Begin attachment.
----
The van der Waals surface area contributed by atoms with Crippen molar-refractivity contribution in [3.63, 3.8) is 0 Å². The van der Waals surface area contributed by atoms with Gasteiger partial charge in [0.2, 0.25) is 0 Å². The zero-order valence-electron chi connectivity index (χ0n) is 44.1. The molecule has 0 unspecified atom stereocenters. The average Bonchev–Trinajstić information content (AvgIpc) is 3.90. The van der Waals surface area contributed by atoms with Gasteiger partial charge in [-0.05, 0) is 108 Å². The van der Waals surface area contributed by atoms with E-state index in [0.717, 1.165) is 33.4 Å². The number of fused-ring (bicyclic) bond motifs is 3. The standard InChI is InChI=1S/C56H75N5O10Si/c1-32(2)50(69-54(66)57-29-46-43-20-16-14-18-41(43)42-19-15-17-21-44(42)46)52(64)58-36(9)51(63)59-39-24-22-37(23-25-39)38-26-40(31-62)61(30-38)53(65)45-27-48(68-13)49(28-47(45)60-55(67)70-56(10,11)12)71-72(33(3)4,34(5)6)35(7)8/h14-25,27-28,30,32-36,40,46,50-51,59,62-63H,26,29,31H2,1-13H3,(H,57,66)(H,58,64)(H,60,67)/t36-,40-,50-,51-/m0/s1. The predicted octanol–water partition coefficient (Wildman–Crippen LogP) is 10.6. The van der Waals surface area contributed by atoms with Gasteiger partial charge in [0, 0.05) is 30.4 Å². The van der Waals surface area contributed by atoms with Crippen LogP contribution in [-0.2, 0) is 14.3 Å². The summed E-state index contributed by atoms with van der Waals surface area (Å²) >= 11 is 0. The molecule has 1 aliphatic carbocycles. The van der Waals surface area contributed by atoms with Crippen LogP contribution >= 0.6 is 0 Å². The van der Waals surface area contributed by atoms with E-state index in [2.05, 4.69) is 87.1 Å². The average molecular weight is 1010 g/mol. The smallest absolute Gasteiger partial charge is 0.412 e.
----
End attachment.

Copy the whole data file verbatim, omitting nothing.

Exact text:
The van der Waals surface area contributed by atoms with Crippen molar-refractivity contribution in [3.63, 3.8) is 0 Å². The van der Waals surface area contributed by atoms with Gasteiger partial charge in [0.2, 0.25) is 0 Å². The zero-order valence-electron chi connectivity index (χ0n) is 44.1. The molecule has 0 unspecified atom stereocenters. The average Bonchev–Trinajstić information content (AvgIpc) is 3.90. The van der Waals surface area contributed by atoms with Gasteiger partial charge in [-0.05, 0) is 108 Å². The van der Waals surface area contributed by atoms with E-state index in [0.717, 1.165) is 33.4 Å². The number of fused-ring (bicyclic) bond motifs is 3. The standard InChI is InChI=1S/C56H75N5O10Si/c1-32(2)50(69-54(66)57-29-46-43-20-16-14-18-41(43)42-19-15-17-21-44(42)46)52(64)58-36(9)51(63)59-39-24-22-37(23-25-39)38-26-40(31-62)61(30-38)53(65)45-27-48(68-13)49(28-47(45)60-55(67)70-56(10,11)12)71-72(33(3)4,34(5)6)35(7)8/h14-25,27-28,30,32-36,40,46,50-51,59,62-63H,26,29,31H2,1-13H3,(H,57,66)(H,58,64)(H,60,67)/t36-,40-,50-,51-/m0/s1. The predicted octanol–water partition coefficient (Wildman–Crippen LogP) is 10.6. The van der Waals surface area contributed by atoms with Gasteiger partial charge in [0, 0.05) is 30.4 Å². The van der Waals surface area contributed by atoms with Crippen LogP contribution in [-0.2, 0) is 14.3 Å². The summed E-state index contributed by atoms with van der Waals surface area (Å²) >= 11 is 0. The molecule has 1 aliphatic carbocycles. The van der Waals surface area contributed by atoms with Crippen LogP contribution >= 0.6 is 0 Å². The van der Waals surface area contributed by atoms with E-state index in [2.05, 4.69) is 87.1 Å². The average molecular weight is 1010 g/mol. The smallest absolute Gasteiger partial charge is 0.412 e.